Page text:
Baltimore Food Truck Entrepreneurs Sue City Over Vending Law

Institute for Justice · May 11, 2016

Arlington, Va.— Should Baltimore drive out mobile vendors to protect brick-and-mortar businesses from competition? That is the question raised by a new lawsuit filed today by two Baltimore-area food trucks—Joey Vanoni of Pizza di Joey and Nikki McGowan of Madame BBQ—and the Institute for Justice in the Circuit Court for Baltimore City.

Mobile vendors in Baltimore are banned from operating within 300 feet of any brick-and-mortar business that primarily sells the same product or service. In other words, it is illegal for a taco truck to operate near a Mexican restaurant, but a gyro truck can park right next door. Vendors caught violating the law face $500 in fines for each violation and can have their vendor’s license revoked.

The city’s 300-foot rule is especially hard on Joey and Nikki. The large number of pizzerias, Italian restaurants and BBQ joints in Baltimore make it impossible for them to operate their food trucks in large swaths of the city. Pushed away from where their customers want them, Joey is forced to rely on private events to stay in business, and Nikki avoids the city altogether.

“The 300-foot rule has nothing to do with public health or safety,” said Greg Reed, an attorney with the Institute for Justice, which represents the Pizza di Joey and Madame BBQ food trucks. “Its sole purpose is to protect brick-and-mortar business from competition by arbitrarily preventing food trucks from operating based on what they sell.”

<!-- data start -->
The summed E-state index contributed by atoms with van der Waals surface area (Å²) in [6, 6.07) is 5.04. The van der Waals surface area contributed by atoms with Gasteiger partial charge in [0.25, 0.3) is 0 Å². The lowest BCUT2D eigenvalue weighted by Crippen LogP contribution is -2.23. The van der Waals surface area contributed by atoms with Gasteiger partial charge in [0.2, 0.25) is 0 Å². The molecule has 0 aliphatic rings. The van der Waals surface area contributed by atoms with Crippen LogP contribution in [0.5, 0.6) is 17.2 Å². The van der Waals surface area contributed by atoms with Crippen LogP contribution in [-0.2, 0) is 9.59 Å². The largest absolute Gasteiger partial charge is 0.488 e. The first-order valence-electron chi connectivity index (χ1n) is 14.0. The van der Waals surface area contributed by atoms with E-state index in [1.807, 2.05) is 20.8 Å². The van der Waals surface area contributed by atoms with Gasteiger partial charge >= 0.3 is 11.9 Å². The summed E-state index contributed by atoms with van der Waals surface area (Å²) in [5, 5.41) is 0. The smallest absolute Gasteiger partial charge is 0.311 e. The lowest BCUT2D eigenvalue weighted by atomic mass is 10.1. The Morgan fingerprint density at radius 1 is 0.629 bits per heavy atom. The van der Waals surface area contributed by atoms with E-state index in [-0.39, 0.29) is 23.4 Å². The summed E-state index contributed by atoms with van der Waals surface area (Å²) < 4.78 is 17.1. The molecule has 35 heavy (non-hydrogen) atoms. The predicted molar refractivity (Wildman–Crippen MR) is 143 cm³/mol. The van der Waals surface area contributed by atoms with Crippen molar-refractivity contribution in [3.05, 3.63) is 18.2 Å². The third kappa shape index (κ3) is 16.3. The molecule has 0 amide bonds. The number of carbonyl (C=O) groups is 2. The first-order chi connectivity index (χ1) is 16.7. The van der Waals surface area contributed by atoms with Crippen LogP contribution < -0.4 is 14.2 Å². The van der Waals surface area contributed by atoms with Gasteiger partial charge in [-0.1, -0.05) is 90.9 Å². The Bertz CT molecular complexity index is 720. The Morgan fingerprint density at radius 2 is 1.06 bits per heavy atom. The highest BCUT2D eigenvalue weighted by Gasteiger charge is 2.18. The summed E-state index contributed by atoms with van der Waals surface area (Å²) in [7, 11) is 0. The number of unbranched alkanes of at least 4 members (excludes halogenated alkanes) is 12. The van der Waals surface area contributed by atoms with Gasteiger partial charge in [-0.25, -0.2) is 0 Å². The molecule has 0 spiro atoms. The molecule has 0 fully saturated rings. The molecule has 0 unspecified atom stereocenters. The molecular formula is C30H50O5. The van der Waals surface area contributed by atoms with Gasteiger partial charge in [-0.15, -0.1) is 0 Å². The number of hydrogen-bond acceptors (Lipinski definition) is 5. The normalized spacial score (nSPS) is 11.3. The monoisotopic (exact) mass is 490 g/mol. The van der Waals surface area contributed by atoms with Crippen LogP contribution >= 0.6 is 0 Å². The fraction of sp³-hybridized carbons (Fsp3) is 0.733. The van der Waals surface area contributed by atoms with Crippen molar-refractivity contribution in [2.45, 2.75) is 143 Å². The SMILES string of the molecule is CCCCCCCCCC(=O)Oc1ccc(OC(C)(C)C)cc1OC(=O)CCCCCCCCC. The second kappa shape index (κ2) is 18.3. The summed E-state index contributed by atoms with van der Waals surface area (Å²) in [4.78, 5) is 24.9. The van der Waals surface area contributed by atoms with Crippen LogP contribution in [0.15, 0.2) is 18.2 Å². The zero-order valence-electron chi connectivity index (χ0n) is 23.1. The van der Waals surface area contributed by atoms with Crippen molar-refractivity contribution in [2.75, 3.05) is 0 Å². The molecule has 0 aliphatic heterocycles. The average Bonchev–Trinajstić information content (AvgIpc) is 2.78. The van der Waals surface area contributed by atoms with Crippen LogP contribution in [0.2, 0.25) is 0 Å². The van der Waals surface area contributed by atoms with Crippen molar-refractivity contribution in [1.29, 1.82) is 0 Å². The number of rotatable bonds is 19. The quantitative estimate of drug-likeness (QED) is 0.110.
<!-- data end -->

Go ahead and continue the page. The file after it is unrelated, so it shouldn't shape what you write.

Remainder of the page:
Joey and Nikki are precisely the type of entrepreneurs that Baltimore should welcome.

Joey, a Navy veteran, opened the Pizza di Joey food truck in 2014 after returning from Afghanistan. Joey opened the food truck with two missions: serve the diverse neighborhoods of Baltimore delicious New York-style slices made in a 4,000 pound brick oven and provide job opportunities for fellow veterans. Unfortunately, because of the 300-foot rule, the Pizza di Joey food truck spends less and less time on the road.

“The 300-foot rule prevents me from operating in neighborhoods where my customers want me to be,” said Joey. “As a result, my truck is on the road less, which means fewer hours for my employees. Consumers, not City Hall, should decide where they want to eat.”

Nikki opened her food truck as an extension of the culinary business she founded to support her children as a single mother. She would like nothing more than to serve her pulled-pork sandwiches to Baltimoreans, but the penalties for violating the 300-foot rule make operating her truck in the city too risky.

“In a city hungry for opportunity and more dining options, Baltimore’s city council has no business turning away food truck entrepreneurs and the jobs they bring,” said IJ Attorney Rob Frommer. “But the 300-foot rule is not just bad policy, it is also unconstitutional. This lawsuit will protect the rights of Baltimore’s mobile vendors and entrepreneurs throughout Maryland.”